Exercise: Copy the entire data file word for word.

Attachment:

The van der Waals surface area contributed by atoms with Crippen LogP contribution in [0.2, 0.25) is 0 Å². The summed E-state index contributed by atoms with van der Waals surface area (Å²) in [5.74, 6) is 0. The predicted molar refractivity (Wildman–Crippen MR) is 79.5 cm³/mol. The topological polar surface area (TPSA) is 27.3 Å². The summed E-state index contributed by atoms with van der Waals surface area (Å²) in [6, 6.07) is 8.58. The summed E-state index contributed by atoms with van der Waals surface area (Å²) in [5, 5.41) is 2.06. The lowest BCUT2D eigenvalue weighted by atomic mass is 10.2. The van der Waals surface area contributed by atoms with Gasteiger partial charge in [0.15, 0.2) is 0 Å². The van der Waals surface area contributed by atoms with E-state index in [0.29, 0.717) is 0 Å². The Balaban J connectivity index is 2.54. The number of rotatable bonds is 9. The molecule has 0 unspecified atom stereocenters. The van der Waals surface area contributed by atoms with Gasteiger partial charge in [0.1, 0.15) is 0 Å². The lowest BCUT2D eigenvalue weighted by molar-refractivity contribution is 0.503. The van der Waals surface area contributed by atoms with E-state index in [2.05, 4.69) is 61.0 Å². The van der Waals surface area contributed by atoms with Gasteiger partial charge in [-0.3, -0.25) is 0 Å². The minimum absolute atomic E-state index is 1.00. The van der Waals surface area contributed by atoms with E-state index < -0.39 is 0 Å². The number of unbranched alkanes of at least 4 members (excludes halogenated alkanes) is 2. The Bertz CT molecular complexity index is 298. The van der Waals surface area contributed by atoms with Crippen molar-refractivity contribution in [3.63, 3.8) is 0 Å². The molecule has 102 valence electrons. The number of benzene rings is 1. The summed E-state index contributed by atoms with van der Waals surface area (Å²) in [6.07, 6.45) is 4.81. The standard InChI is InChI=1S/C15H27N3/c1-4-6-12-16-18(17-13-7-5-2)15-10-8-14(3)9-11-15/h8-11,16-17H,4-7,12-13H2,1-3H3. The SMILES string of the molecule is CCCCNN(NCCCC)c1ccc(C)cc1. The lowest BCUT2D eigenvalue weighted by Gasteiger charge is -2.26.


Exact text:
The van der Waals surface area contributed by atoms with Crippen LogP contribution in [0.2, 0.25) is 0 Å². The summed E-state index contributed by atoms with van der Waals surface area (Å²) in [5.74, 6) is 0. The predicted molar refractivity (Wildman–Crippen MR) is 79.5 cm³/mol. The topological polar surface area (TPSA) is 27.3 Å². The summed E-state index contributed by atoms with van der Waals surface area (Å²) in [6, 6.07) is 8.58. The summed E-state index contributed by atoms with van der Waals surface area (Å²) in [5, 5.41) is 2.06. The lowest BCUT2D eigenvalue weighted by atomic mass is 10.2. The van der Waals surface area contributed by atoms with Gasteiger partial charge in [0.15, 0.2) is 0 Å². The van der Waals surface area contributed by atoms with E-state index in [0.29, 0.717) is 0 Å². The Balaban J connectivity index is 2.54. The number of rotatable bonds is 9. The molecule has 0 unspecified atom stereocenters. The van der Waals surface area contributed by atoms with Gasteiger partial charge in [0.1, 0.15) is 0 Å². The lowest BCUT2D eigenvalue weighted by molar-refractivity contribution is 0.503. The van der Waals surface area contributed by atoms with E-state index in [2.05, 4.69) is 61.0 Å². The van der Waals surface area contributed by atoms with Gasteiger partial charge in [-0.3, -0.25) is 0 Å². The minimum absolute atomic E-state index is 1.00. The van der Waals surface area contributed by atoms with E-state index < -0.39 is 0 Å². The number of unbranched alkanes of at least 4 members (excludes halogenated alkanes) is 2. The Bertz CT molecular complexity index is 298. The van der Waals surface area contributed by atoms with Crippen molar-refractivity contribution in [3.63, 3.8) is 0 Å². The molecule has 102 valence electrons. The number of benzene rings is 1. The summed E-state index contributed by atoms with van der Waals surface area (Å²) in [6.07, 6.45) is 4.81. The standard InChI is InChI=1S/C15H27N3/c1-4-6-12-16-18(17-13-7-5-2)15-10-8-14(3)9-11-15/h8-11,16-17H,4-7,12-13H2,1-3H3. The SMILES string of the molecule is CCCCNN(NCCCC)c1ccc(C)cc1. The lowest BCUT2D eigenvalue weighted by Gasteiger charge is -2.26.